Whether it's equipment for sports camp or paints and charcoals for art camp, these items cannot be considered deductions or counted toward the credit. You can't even claim that lime green T-shirt your child has to wear to camp. All expenses must be work-related to qualify. The expenses must allow you to work or look for work and must be for the care of an eligible person.
4. Pay the establishment
Payments must be made directly to the institution offering the camp. Payment must be made to the YMCA if your child attends a YMCA camp such as Tennis Day Camp for Kids.
Be sure to keep all your receipts and records from when your child attended camps. It probably won't hurt to keep a copy of the payment either.
You must provide the address when preparing and filing your tax return, as well as a federal tax identification number (TIN), either a Social Security number (SSN), or a federal tax identification number. employer (EIN), for summer camp. .
5. Use Form 2441 to claim the credit
You will only get this tax credit if you fill out the appropriate form. You or your accountant must attach Form 2441: Child and Dependent Care Expenses to your Form 1040 or Form 1040-SR.
You cannot apply for credit until your child(ren) has attended their camp, even if you pay for it in advance. Keep in mind that the credit amounts are for an entire year of child care expenses, not just camp-related activities. Try not to write off the entire amount if you plan to apply for the credit to help pay for summer day camps and think you might need it later in the year.
What is the Child and Dependent Care Credit?
The Child and Dependent Care Credit is a tax credit offered by the IRS to certain taxpayers who have eligible child and dependent care expenses. Eligible children must be under the age of 13. Dependents may also qualify if they are physically or mentally incapable of caring for themselves and have lived with you for more than half the year.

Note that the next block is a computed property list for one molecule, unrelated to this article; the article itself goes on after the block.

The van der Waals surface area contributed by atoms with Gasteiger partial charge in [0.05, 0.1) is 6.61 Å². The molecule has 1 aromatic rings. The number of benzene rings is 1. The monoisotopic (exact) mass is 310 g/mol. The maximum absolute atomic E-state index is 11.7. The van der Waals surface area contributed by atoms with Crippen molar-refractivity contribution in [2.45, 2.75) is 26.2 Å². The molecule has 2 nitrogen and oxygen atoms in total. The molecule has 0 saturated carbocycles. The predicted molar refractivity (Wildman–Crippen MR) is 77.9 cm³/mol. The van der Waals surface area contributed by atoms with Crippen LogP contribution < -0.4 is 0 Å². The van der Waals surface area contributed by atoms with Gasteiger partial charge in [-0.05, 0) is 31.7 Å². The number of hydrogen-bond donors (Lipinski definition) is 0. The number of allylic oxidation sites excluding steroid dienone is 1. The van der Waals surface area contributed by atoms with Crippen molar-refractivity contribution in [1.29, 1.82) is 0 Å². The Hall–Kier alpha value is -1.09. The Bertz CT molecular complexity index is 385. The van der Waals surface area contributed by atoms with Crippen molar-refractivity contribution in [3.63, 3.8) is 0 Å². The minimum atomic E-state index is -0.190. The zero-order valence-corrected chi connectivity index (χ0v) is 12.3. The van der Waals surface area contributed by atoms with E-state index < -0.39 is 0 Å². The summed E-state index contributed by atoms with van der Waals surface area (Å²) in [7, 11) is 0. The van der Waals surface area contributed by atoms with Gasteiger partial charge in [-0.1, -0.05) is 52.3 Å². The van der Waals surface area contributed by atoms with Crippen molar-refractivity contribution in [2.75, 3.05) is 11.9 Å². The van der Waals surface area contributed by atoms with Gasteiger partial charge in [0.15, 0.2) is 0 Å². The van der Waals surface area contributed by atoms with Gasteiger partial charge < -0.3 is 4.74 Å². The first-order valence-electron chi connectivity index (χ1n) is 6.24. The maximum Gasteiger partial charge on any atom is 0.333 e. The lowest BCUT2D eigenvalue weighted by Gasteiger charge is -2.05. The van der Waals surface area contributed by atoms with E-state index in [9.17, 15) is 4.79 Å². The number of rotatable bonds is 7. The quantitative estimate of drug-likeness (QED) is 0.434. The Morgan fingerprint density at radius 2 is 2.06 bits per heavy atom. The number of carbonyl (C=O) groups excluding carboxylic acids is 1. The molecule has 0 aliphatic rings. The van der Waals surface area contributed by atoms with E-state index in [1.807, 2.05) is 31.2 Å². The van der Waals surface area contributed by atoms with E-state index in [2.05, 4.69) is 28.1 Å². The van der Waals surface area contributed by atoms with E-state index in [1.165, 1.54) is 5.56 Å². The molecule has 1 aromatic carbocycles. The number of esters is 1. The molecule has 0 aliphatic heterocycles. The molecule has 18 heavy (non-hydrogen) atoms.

You cannot claim the credit as a married couple filing separate returns, and you (and your spouse if filing jointly) must have earned income. There is no income limit to qualify for the credit.
What types of camps are eligible for the child and dependent care credit?
The cost of any type of day camp is covered up to 35% of eligible expenses up to $3,000 for one child or dependent and up to $6,000 for two or more children or dependents. You can deduct the cost of sports camps, arts camps, fitness camps and any other type of day camp. Keep in mind that you cannot claim expenses related to overnight camps.
What camp expenses can I claim under the Child and Dependent Care Credit?
You can deduct expenses related to the camp itself, such as attendance fees, but you cannot deduct any additional expenses under the child and dependent care credit. You cannot deduct the cost of materials like paint or notebooks. pencils or paper if your child is attending an art camp.
Working parents with school-aged children can use the Child and Dependent Care Credit to help balance the high cost of summer camps. The credit might lower your tax bill next April, but it won't reduce the upfront costs of day camp. Be sure to check with your accountant or tax professional if you have any questions regarding credit.